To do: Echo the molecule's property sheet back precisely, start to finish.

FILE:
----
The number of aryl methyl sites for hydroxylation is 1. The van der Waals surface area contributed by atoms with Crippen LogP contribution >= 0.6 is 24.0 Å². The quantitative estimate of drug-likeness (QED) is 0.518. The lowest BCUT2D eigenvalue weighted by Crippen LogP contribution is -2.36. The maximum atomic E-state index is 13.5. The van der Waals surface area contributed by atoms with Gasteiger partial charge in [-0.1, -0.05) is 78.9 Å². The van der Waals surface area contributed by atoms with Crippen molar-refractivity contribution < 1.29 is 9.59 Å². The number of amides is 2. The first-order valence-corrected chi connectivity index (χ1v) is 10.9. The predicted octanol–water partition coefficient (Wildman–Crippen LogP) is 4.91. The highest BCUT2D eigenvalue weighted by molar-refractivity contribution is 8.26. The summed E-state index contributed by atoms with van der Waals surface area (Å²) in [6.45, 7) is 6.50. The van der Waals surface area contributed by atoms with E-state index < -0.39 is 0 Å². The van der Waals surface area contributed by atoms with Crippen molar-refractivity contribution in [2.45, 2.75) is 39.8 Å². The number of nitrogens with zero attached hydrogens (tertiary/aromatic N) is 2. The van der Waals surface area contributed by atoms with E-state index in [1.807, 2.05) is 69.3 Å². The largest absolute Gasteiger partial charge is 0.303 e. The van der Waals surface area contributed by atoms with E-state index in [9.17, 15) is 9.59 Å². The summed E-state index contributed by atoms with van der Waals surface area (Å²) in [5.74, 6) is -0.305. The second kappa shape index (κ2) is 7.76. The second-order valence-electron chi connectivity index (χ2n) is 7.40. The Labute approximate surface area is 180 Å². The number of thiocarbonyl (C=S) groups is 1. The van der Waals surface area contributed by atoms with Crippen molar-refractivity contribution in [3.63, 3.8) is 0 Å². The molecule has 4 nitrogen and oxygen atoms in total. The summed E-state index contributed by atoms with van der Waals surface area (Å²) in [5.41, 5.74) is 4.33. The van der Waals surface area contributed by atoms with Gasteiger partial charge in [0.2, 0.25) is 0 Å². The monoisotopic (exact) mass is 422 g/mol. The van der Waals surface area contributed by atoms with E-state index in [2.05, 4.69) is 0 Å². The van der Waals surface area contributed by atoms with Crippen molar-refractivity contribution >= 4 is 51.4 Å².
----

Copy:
The number of aryl methyl sites for hydroxylation is 1. The van der Waals surface area contributed by atoms with Crippen LogP contribution >= 0.6 is 24.0 Å². The quantitative estimate of drug-likeness (QED) is 0.518. The lowest BCUT2D eigenvalue weighted by Crippen LogP contribution is -2.36. The maximum atomic E-state index is 13.5. The van der Waals surface area contributed by atoms with Gasteiger partial charge in [-0.1, -0.05) is 78.9 Å². The van der Waals surface area contributed by atoms with Crippen molar-refractivity contribution < 1.29 is 9.59 Å². The number of amides is 2. The first-order valence-corrected chi connectivity index (χ1v) is 10.9. The predicted octanol–water partition coefficient (Wildman–Crippen LogP) is 4.91. The highest BCUT2D eigenvalue weighted by molar-refractivity contribution is 8.26. The summed E-state index contributed by atoms with van der Waals surface area (Å²) in [6.45, 7) is 6.50. The van der Waals surface area contributed by atoms with E-state index < -0.39 is 0 Å². The van der Waals surface area contributed by atoms with Crippen molar-refractivity contribution in [2.45, 2.75) is 39.8 Å². The number of nitrogens with zero attached hydrogens (tertiary/aromatic N) is 2. The van der Waals surface area contributed by atoms with E-state index in [1.807, 2.05) is 69.3 Å². The largest absolute Gasteiger partial charge is 0.303 e. The van der Waals surface area contributed by atoms with E-state index in [9.17, 15) is 9.59 Å². The summed E-state index contributed by atoms with van der Waals surface area (Å²) in [5.74, 6) is -0.305. The second kappa shape index (κ2) is 7.76. The second-order valence-electron chi connectivity index (χ2n) is 7.40. The Labute approximate surface area is 180 Å². The number of thiocarbonyl (C=S) groups is 1. The van der Waals surface area contributed by atoms with Crippen molar-refractivity contribution in [3.63, 3.8) is 0 Å². The molecule has 4 nitrogen and oxygen atoms in total. The summed E-state index contributed by atoms with van der Waals surface area (Å²) in [5.41, 5.74) is 4.33. The van der Waals surface area contributed by atoms with Gasteiger partial charge in [0.2, 0.25) is 0 Å². The monoisotopic (exact) mass is 422 g/mol. The van der Waals surface area contributed by atoms with E-state index in [2.05, 4.69) is 0 Å². The van der Waals surface area contributed by atoms with Crippen molar-refractivity contribution >= 4 is 51.4 Å².